Introduction
Asthma is one of the most prevalent chronic medical conditions to complicate pregnancy. Similarly, active management strategies that prioritise asthma control in this vulnerable population can have a far‐reaching impact.

Aim
To describe lung function parameters and results of the Control of Allergic Rhinitis and Asthma Test (CARAT) questionnaire in pregnant asthmatics and to analyse correlations between lung function tests and CARAT results.

Methods
All pregnant asthmatics who performed spirometry and CARAT between September 2014 and August 2015 were included. A medical records review was performed and data regarding demographics, sensitisation and medical prescriptions were recorded. Control of asthma and rhinitis was defined by CARAT total score (CARAT (T)) ≥ 24; upper airways (U) control if CARAT (U) > 8; lower airways (L) control if CARAT (L) > 15.

Results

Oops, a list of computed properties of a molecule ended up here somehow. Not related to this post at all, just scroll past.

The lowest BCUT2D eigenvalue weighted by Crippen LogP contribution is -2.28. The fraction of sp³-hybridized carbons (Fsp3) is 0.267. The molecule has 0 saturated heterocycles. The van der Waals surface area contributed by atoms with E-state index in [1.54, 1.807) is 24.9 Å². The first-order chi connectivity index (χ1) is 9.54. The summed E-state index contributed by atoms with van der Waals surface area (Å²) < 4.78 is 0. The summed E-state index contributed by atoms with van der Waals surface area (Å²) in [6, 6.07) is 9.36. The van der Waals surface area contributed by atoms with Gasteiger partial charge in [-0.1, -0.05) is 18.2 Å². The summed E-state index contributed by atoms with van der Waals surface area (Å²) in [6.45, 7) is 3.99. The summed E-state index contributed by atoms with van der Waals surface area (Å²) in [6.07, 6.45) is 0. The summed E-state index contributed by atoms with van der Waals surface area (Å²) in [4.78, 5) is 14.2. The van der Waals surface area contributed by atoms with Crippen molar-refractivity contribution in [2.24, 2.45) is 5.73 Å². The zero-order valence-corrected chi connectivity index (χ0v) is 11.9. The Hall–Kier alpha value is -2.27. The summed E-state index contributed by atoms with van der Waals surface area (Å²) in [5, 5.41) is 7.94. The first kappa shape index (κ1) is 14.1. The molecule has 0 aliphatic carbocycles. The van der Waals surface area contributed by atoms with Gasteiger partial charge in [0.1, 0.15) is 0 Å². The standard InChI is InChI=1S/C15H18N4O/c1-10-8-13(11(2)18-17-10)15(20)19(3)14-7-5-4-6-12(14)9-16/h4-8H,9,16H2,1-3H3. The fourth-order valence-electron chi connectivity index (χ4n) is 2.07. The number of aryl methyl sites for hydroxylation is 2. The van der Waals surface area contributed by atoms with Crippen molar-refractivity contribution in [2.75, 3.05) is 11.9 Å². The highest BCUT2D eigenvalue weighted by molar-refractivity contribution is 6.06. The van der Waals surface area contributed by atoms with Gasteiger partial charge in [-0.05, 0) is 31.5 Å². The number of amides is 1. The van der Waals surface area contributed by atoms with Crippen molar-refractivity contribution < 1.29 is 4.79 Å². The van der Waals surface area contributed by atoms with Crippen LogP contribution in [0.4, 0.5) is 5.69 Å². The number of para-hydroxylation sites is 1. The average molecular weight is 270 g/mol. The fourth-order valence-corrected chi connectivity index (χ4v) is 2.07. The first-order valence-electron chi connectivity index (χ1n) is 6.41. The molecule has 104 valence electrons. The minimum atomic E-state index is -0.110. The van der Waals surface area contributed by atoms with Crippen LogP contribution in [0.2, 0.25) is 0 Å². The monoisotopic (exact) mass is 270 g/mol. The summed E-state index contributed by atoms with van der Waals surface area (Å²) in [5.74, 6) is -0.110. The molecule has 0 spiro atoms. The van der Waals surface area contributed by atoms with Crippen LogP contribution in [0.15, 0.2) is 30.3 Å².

Forty‐two pregnant asthmatics were included, with a median age (interquartile range)of 32 (27–34) years; all had a previous medical diagnosis of asthma and rhinitis, 76% were atopic, 94% sensitised to dust mites and 43% were polissensitised. More than 80% presented poor control (CARAT (T) < 24) in the first assessment and 15% had a percentage forced expiratory volume in the first second < 80%. There were significant negative correlations between CARAT (L) and CARAT (T) scores and step‐up of controller medication, (correlation coefficients  = −0.453 and −0.392, respectively). Conclusion The use of tools such as spirometry and validated questionnaires to objectively assess asthma control during pregnancy should be routinely applied to assist in the management of these patients. These data reinforce the importance of close monitoring of pregnant asthmatics to achieve and maintain better disease control.